34-5, 1.91/1.015/.216, 344 IP, 258 K, 82 BB, 6.8 K/9, 3.2 K/BB, 7.0 H/9, 35 CG, 10 SHO, 178 ERA+
Postseason: 4 G, 3-1, 4.50 ERA, 22 IP, 27 H, 3 BB, 21 K
MVP – 5
The two greatest pitching streaks in Red Sox history sit side-by-side on this list. Smokey Joe still holds the Red Sox record (and probably always will) for most wins in a season with the 34 he won in 1912 to help power the Red Sox to their second World Championship. For that reason – and as the best starter on the best Red Sox team ever to play baseball (their .691 winning percentage would be good for 112 wins today) – it stands to reason that Wood’s 1912 should rank highly on any list.
Indeed, never mind the lack of black ink. Wood, like many other great AL hurlers of his day, had the misfortune of playing in the same league as Walter Johnson, without whom Wood would have led the AL in ERA, WHIP, H/9, strikeouts, K/9, K/BB and ERA+. And although 1968 is considered the “Year of the Pitcher,” the 22-year-old Wood was involved in one of the most amazing pitching seasons in history when he became the third pitcher that year to win at least 16 consecutive games – tying in September the AL record Johnson had set one month earlier and falling three short of the big-league record set by Rube Marquard two months earlier. Both records have yet to fall.
In the World Series, Wood fought through a dead arm to win three games – but the one loss remains suspicious, as it occurred after Boston players erupted with anger at a decision forced by Red Sox ownership to start Buck O’Brien in Game 6 against Rube Marquard (the likely loss would extend the series and enlarge the gate receipts). Wood uncharacteristically gave up six runs in his only inning of work in Game 7, without which his series ERA would have been 2.14. Wood was battling that dead arm, though, and the short work likely rested him enough to come back the next day and pitch a 10-inning gem against Christy Mathewson in Game 8 to win the Series. Ultimately, injuries cost Wood a likely Hall of Fame career. Wood never again started more than 16 games and was done pitching by age 26.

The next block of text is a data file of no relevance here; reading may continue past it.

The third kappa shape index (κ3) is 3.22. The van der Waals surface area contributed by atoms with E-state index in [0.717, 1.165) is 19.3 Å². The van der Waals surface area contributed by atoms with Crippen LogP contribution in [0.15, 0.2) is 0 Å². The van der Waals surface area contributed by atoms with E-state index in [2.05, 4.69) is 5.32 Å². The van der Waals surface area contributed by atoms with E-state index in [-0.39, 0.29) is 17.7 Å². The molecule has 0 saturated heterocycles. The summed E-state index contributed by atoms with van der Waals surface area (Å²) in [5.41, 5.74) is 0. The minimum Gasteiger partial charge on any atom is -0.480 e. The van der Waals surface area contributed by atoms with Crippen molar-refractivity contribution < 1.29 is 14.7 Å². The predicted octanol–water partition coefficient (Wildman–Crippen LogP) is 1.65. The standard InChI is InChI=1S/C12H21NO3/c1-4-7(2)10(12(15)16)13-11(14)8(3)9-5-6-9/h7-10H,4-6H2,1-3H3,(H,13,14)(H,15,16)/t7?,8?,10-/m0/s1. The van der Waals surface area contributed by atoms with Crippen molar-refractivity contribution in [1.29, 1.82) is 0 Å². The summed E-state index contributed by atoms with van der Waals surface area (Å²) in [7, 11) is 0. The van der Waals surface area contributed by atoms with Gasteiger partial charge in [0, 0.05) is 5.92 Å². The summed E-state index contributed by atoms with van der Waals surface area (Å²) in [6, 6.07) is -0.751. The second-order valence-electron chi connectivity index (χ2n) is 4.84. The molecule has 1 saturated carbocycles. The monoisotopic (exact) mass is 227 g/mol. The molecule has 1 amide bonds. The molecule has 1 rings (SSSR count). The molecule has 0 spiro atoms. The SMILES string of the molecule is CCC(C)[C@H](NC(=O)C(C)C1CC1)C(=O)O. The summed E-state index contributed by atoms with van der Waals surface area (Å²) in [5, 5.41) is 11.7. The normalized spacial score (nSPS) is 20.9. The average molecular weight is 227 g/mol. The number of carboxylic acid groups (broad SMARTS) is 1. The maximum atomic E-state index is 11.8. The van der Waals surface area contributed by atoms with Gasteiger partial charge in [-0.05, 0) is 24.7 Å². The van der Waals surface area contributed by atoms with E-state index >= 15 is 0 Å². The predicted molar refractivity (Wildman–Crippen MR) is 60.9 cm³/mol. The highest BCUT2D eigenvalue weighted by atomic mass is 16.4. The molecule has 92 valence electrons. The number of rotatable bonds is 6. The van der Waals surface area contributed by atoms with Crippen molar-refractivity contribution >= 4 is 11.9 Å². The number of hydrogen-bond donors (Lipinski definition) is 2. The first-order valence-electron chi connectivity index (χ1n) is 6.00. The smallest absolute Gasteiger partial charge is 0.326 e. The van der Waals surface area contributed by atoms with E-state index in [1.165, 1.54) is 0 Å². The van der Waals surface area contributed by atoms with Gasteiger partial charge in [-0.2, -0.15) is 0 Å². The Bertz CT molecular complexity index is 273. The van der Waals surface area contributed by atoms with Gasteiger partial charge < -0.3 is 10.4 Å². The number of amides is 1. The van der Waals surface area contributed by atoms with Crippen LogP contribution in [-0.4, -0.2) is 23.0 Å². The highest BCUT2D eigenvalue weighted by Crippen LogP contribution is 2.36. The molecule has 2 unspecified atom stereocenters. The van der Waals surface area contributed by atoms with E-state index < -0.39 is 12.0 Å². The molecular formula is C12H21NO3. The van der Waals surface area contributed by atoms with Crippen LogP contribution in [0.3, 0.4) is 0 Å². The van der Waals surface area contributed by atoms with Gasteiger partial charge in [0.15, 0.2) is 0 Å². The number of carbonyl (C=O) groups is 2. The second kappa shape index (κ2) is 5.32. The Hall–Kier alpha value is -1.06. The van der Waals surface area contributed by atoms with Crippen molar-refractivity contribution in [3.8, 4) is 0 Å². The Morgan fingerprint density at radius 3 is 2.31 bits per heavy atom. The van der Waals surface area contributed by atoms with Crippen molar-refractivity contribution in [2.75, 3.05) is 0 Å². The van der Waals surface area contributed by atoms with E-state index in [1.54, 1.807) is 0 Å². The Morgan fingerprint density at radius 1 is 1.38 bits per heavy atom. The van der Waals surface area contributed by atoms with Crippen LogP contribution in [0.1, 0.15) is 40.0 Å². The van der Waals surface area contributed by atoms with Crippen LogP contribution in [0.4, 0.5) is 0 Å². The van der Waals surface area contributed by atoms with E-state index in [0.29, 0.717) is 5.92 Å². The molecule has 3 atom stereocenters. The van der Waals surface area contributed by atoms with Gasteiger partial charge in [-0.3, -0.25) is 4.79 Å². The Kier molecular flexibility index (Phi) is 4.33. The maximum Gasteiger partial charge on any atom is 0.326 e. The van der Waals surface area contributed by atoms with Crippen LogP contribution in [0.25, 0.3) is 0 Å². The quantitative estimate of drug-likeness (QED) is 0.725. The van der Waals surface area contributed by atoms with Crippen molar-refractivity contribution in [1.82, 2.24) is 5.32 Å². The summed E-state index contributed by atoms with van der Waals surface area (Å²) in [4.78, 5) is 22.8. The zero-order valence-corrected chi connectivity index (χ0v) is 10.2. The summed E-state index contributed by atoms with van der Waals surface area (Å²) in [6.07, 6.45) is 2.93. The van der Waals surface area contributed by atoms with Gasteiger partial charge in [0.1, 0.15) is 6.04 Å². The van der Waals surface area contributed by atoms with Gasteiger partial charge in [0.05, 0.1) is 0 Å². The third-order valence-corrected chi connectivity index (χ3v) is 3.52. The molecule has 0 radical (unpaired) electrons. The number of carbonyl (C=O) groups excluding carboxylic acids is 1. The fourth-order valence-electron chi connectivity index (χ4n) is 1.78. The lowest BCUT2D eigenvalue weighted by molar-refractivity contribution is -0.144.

Key game: Sept. 6. The best regular-season game ever played in Fenway Park? The case could be made that it was on Sept. 6, 1912. Walter Johnson – fresh off a 16-game winning streak and en route to a 33-win season – and the Washington Senators were headed to Boston, Washington manager Clark Griffith having already said Wood would be a “coward” if he did not face Johnson with his own double-digit winning streak on the line. So the Red Sox pushed Wood up on short rest to face the Big Train in likely the most anticipated baseball game in Boston since 1903.
The matchup was the season’s most highly anticipated pitchers’ duel in an era when pitchers’ duels were far more common than today. According to Stout and Johnson, fans packed the park, lining (as usual) the outfield walls. So many demanded entrance that the club for the first and only time allowed them to ring Fenway’s infield walls, as well. Joe Wood, winner of 13 consecutive games by now, warmed up surrounded by a ring of fans within three feet of him and the path of the ball. For once, the promised duel materialized.
Wood gave up just six hits, while Johnson allowed just five and struck out five. But he also allowed a sixth-inning, two-out ground-rule double to Tris Speaker, followed by a Duffy Lewis flare that glanced off the glove of the Senators’ right fielder. Speaker’s was the only run of the game, as Wood squeaked out of a bases-loaded jam in the third, ending the inning with a strikeout. With a runner on second in the ninth, Wood ended the 1-hour, 46-minute game with his ninth strikeout for his 14th straight win and one of his incredible 10 shutouts on the season.